TRD Insights: Here’s what tenants pay at LA’s massive City National Plaza

CalPERS, CommonWealth landed $550M CMBS refi in March on 2-tower office complex as market was seizing up

Calpers CEO Marcie Frost, CommonWealth CEO Brett Munger and City National Plaza (Google Maps)

City National Plaza office complex in Downtown Los Angeles received a $550 million refinancing from Morgan Stanley and Goldman Sachs in late March, just as the CMBS market seized up in response to the coronavirus pandemic.

Two months later, as the market began to recover, a $330 million piece of that loan was included in a single-borrower transaction known as MSC 2020-CNP, while smaller pieces have been included in several other conduit deals.

Financial disclosures associated with the securitization reveal details about the finances of the massive two-tower property at a time of uncertainty for the office market in both Los Angeles and nationwide.

The complex has about 1.2 million square feet of office space and 123,000 square feet of retail, and was 81.4-percent leased as of March.

The largest tenant at the building is the complex’s namesake, City National Bank, which occupies a dozen floors in the south tower, accounting for 14 percent of the rentable space and 17 percent of the base rent. The top 10 tenants include four Am Law 200 law firms, with most tenants paying rent in the high $20s per square foot.

The priciest rent per square foot among large office tenants is paid by Boston Consulting Group, which pays $33.87 per square foot for the top two floors of the north tower. Meanwhile, law firm Jones Day pays just $23.79 a foot across six floors near the top of the south tower.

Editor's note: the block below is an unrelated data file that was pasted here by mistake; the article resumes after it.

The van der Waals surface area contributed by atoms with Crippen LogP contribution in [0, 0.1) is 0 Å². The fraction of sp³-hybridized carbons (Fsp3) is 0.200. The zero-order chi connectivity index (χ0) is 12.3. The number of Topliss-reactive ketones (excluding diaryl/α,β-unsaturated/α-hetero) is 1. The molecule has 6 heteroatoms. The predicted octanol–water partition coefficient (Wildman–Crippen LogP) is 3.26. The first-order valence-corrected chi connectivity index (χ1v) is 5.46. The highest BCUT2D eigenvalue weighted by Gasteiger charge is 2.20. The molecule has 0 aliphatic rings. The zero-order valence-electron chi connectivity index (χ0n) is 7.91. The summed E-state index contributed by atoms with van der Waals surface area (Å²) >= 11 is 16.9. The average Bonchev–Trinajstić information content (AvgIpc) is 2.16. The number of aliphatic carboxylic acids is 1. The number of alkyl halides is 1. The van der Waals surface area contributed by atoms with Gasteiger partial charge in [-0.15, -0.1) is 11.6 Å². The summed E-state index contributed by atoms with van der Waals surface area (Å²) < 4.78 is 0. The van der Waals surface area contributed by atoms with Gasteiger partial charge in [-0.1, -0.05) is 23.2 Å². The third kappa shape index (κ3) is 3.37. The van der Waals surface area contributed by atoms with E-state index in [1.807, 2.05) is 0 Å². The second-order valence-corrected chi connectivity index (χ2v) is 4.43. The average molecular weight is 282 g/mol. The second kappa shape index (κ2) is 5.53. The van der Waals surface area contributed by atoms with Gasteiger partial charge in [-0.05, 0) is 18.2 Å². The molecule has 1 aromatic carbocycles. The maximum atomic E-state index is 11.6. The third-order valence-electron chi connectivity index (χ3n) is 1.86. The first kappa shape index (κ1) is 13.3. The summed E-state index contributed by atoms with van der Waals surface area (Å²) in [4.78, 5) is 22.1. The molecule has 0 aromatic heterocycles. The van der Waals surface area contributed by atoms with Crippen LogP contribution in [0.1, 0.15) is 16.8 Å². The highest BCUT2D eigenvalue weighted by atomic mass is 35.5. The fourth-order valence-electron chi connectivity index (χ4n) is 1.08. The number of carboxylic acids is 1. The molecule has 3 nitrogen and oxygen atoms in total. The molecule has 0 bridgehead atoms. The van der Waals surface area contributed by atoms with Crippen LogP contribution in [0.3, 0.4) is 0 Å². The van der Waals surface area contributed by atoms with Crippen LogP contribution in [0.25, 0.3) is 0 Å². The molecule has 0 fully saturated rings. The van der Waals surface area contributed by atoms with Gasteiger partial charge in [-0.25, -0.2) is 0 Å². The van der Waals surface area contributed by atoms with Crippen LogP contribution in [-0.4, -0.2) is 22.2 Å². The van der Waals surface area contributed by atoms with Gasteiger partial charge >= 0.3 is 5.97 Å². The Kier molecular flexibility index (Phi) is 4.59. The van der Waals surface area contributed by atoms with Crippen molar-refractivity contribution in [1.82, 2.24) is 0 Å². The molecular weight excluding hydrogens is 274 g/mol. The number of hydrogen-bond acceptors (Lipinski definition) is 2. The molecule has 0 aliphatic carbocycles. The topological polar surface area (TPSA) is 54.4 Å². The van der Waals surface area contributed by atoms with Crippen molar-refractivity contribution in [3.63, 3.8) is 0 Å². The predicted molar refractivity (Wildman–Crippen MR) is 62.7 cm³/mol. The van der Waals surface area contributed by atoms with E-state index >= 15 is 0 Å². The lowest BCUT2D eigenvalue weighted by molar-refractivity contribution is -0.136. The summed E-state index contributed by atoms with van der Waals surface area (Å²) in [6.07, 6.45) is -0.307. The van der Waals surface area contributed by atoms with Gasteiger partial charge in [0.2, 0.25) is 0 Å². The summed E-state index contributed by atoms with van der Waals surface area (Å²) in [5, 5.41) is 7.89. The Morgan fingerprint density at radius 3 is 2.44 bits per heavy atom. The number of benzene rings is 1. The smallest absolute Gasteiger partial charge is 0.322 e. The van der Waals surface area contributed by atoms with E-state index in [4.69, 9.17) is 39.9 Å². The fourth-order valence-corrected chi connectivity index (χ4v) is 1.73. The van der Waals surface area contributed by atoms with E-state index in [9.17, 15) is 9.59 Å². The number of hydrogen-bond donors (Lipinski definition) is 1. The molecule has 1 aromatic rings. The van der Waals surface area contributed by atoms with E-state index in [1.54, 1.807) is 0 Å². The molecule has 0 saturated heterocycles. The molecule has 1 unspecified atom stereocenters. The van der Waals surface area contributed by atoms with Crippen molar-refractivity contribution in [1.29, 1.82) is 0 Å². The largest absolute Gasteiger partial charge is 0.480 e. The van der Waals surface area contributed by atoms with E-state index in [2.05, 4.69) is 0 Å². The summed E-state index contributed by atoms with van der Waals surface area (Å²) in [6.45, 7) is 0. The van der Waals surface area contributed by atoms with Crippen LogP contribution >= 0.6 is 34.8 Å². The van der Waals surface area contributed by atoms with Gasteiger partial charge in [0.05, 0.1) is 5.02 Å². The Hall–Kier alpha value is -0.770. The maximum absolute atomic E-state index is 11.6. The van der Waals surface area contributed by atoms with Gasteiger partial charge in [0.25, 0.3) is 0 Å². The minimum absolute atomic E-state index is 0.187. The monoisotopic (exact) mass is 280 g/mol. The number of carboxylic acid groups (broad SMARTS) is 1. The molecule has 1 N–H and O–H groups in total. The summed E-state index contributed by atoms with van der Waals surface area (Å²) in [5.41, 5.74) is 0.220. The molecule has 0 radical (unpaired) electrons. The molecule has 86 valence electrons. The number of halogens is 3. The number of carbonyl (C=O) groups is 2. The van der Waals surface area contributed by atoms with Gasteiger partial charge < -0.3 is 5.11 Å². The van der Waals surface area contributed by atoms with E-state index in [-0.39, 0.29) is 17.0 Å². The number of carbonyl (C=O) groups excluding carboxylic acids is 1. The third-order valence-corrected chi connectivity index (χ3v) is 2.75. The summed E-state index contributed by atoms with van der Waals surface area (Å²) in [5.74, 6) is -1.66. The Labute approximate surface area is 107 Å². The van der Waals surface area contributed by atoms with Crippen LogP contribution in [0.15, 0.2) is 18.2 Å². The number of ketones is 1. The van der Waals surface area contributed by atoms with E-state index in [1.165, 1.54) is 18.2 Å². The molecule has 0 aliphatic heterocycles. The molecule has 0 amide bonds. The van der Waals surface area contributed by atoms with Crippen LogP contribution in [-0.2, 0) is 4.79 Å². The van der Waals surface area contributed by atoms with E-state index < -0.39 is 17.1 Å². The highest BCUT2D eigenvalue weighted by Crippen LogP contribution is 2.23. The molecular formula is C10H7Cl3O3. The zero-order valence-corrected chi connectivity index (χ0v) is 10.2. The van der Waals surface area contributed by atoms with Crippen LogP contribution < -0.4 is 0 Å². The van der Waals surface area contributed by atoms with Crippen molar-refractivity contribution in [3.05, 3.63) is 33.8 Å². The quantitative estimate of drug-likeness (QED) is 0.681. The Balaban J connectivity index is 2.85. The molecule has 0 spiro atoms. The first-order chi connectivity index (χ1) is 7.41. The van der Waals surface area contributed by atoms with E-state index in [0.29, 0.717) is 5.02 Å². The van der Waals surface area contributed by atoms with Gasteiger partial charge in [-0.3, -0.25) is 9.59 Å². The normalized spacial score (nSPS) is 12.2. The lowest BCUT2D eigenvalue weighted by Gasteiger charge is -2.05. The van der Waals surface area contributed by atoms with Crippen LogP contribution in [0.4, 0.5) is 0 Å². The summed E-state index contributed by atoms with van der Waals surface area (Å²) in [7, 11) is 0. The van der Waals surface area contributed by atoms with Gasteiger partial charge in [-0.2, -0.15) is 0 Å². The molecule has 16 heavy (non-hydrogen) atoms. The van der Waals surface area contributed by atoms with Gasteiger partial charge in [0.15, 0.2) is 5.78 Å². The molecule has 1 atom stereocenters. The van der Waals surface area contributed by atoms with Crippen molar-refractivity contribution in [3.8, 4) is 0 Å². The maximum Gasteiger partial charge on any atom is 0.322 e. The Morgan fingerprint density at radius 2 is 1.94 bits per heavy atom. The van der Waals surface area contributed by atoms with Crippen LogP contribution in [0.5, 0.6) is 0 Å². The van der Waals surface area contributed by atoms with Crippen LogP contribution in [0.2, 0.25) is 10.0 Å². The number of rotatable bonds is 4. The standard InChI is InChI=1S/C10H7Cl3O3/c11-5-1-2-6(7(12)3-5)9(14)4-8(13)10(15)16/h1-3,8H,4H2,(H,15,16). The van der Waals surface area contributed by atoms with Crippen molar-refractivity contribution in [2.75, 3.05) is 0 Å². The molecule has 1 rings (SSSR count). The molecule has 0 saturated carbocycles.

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The property is owned by a joint venture of CommonWealth Partners and California Public Employees’ Retirement System. CalPERS, the country’s largest public pension fund, holds a 99.7-percent financial stake while a CommonWealth subsidiary manages the property. The venture acquired the property for $858 million in 2013.

Due to the coronavirus, all retail tenants at the complex were closed as of early May and most office tenants were working remotely. Law firm Paul Hastings, the second largest tenant, requested rent relief and a renegotiation of certain terms of its lease, as did nine other non-retail tenants representing 10.6 percent of rentable area and 13.6 percent of base rent.

The landlord collected 91.6 percent of base rent due for the month of April by the end of that month, and loan payments have remained current.

Other notable tenants at the property include brokerages JLL and Marcus Millichap, construction firms Lendlease and Turner Construction, and flexible office space provider Regus.

Office leasing activity in Los Angeles has slowed down dramatically as a result of the coronavirus pandemic, and market uncertainty has also put pressure on property valuations. The nearby US Bank Tower is now in contract to be acquired by New York’s Silverstein Properties for $430 million, a 34-percent price cut from the property’s pre-coronavirus book value.

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